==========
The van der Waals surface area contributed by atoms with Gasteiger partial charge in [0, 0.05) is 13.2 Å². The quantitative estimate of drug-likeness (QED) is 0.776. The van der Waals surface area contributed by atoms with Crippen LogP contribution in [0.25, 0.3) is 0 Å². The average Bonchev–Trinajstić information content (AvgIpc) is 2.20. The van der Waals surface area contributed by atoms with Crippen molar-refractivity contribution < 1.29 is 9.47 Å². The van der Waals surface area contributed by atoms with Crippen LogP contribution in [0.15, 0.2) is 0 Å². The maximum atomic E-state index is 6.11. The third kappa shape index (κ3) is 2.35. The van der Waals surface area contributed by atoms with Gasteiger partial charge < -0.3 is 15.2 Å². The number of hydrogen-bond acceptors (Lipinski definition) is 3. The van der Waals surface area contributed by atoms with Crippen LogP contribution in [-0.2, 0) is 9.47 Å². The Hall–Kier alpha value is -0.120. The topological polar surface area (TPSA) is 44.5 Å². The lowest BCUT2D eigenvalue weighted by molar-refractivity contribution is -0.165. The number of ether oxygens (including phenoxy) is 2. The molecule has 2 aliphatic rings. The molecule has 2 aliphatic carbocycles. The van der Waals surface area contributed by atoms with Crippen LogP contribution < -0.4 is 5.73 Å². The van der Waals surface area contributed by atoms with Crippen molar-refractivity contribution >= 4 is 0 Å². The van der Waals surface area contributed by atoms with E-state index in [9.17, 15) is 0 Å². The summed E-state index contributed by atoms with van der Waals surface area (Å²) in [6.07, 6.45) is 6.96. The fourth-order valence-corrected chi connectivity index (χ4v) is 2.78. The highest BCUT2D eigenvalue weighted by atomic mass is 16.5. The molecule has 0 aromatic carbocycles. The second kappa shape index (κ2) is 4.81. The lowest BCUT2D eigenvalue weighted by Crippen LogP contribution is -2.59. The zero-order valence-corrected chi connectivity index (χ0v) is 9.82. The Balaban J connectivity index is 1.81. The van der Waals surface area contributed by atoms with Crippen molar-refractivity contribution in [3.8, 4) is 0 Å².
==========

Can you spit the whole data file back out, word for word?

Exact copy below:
The van der Waals surface area contributed by atoms with Gasteiger partial charge in [0, 0.05) is 13.2 Å². The quantitative estimate of drug-likeness (QED) is 0.776. The van der Waals surface area contributed by atoms with Crippen LogP contribution in [0.25, 0.3) is 0 Å². The average Bonchev–Trinajstić information content (AvgIpc) is 2.20. The van der Waals surface area contributed by atoms with Crippen molar-refractivity contribution < 1.29 is 9.47 Å². The van der Waals surface area contributed by atoms with Crippen LogP contribution in [0.15, 0.2) is 0 Å². The maximum atomic E-state index is 6.11. The third kappa shape index (κ3) is 2.35. The van der Waals surface area contributed by atoms with Gasteiger partial charge < -0.3 is 15.2 Å². The number of hydrogen-bond acceptors (Lipinski definition) is 3. The van der Waals surface area contributed by atoms with Crippen LogP contribution in [-0.2, 0) is 9.47 Å². The Hall–Kier alpha value is -0.120. The topological polar surface area (TPSA) is 44.5 Å². The lowest BCUT2D eigenvalue weighted by molar-refractivity contribution is -0.165. The number of ether oxygens (including phenoxy) is 2. The molecule has 2 aliphatic rings. The molecule has 2 aliphatic carbocycles. The van der Waals surface area contributed by atoms with Crippen LogP contribution < -0.4 is 5.73 Å². The van der Waals surface area contributed by atoms with Crippen molar-refractivity contribution >= 4 is 0 Å². The van der Waals surface area contributed by atoms with E-state index in [9.17, 15) is 0 Å². The summed E-state index contributed by atoms with van der Waals surface area (Å²) in [6.07, 6.45) is 6.96. The fourth-order valence-corrected chi connectivity index (χ4v) is 2.78. The highest BCUT2D eigenvalue weighted by atomic mass is 16.5. The molecule has 0 aromatic carbocycles. The second kappa shape index (κ2) is 4.81. The lowest BCUT2D eigenvalue weighted by Crippen LogP contribution is -2.59. The zero-order valence-corrected chi connectivity index (χ0v) is 9.82. The Balaban J connectivity index is 1.81. The van der Waals surface area contributed by atoms with Crippen molar-refractivity contribution in [3.8, 4) is 0 Å².